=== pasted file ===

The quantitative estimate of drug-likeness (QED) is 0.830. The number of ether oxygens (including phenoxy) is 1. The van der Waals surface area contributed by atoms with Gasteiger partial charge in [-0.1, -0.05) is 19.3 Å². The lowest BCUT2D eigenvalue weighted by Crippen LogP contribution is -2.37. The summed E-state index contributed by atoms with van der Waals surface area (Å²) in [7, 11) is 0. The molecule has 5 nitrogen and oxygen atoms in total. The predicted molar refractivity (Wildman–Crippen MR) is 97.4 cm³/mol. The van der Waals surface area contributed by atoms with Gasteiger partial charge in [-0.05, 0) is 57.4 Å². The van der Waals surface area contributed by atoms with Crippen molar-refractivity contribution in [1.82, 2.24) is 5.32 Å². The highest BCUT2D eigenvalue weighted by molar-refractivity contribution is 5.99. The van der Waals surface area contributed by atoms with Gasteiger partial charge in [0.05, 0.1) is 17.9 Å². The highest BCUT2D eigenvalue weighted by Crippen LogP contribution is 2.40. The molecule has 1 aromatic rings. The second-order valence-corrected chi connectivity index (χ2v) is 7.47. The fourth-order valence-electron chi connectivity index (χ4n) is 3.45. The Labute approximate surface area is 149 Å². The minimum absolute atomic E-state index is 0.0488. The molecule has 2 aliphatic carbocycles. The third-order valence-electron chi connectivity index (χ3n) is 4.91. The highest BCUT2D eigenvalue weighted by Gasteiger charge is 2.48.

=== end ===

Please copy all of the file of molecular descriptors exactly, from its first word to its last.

The quantitative estimate of drug-likeness (QED) is 0.830. The number of ether oxygens (including phenoxy) is 1. The van der Waals surface area contributed by atoms with Gasteiger partial charge in [-0.1, -0.05) is 19.3 Å². The lowest BCUT2D eigenvalue weighted by Crippen LogP contribution is -2.37. The summed E-state index contributed by atoms with van der Waals surface area (Å²) in [7, 11) is 0. The molecule has 5 nitrogen and oxygen atoms in total. The predicted molar refractivity (Wildman–Crippen MR) is 97.4 cm³/mol. The van der Waals surface area contributed by atoms with Gasteiger partial charge in [-0.05, 0) is 57.4 Å². The van der Waals surface area contributed by atoms with Crippen molar-refractivity contribution in [1.82, 2.24) is 5.32 Å². The highest BCUT2D eigenvalue weighted by molar-refractivity contribution is 5.99. The van der Waals surface area contributed by atoms with Gasteiger partial charge in [0.05, 0.1) is 17.9 Å². The highest BCUT2D eigenvalue weighted by Crippen LogP contribution is 2.40. The molecule has 1 aromatic rings. The second-order valence-corrected chi connectivity index (χ2v) is 7.47. The fourth-order valence-electron chi connectivity index (χ4n) is 3.45. The Labute approximate surface area is 149 Å². The minimum absolute atomic E-state index is 0.0488. The molecule has 2 aliphatic carbocycles. The third-order valence-electron chi connectivity index (χ3n) is 4.91. The highest BCUT2D eigenvalue weighted by Gasteiger charge is 2.48.